In a post on CBR Online, Ian Glover president of CREST, a non-profit accreditation body, argues for a new way of reporting on cyber security. Boards are responsible for managing cyber security resilience and communicating to stakeholders that appropriate controls are in place. However, most board members do not have the expertise to know the right level of cyber security for their organization. It is up to cyber security professionals to provide the board with risk reports they can understand.
The best way to find out how resilient an organization is to cyber attacks is through penetration testing, simulating inside or outside attacks and determining the effectiveness of the response. The results would form the basis of a cyber resilience opinion that stakeholders and decision makers can understand. In order to provide the same degree of confidence as financial or legal opinions, cyber resilience opinions must be provided by qualified experts who can speak the language of the boardroom.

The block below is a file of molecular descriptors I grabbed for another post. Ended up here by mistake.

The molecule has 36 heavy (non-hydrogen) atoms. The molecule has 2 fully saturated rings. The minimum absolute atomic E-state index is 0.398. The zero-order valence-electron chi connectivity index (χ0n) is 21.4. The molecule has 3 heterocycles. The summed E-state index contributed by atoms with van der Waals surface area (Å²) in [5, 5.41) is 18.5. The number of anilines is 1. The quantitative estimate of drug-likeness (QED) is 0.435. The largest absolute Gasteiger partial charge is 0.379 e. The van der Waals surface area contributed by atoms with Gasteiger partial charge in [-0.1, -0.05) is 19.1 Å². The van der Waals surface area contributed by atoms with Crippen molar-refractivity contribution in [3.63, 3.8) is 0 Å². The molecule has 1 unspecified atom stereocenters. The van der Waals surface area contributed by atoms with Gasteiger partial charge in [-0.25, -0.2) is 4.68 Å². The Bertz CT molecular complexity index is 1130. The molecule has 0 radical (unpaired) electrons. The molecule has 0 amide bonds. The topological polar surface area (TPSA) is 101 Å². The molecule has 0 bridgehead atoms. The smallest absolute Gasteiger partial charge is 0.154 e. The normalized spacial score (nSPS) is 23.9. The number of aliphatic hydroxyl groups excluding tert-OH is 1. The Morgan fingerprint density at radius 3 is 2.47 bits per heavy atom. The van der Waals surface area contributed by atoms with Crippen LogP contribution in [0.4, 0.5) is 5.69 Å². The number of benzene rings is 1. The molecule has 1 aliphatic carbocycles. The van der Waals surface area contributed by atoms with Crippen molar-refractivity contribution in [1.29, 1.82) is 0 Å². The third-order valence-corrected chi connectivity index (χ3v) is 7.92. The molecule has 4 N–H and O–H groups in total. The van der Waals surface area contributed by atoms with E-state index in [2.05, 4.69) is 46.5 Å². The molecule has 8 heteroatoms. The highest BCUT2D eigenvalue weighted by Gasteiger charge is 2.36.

CREST is working with industry and government bodies to set up a Cyber Security Council which will provide professional status for cyber security on the same level as accounting, law and engineering. Individual industries are setting up their own plans. A cyber security resilience opinion could be part of an organization's annual financial report or stand on its own.
As I recently posted, most cyber security professionals today have low confidence that boards understand their presentations. Increased professionalism in reporting would go a long way toward increasing the level of confidence.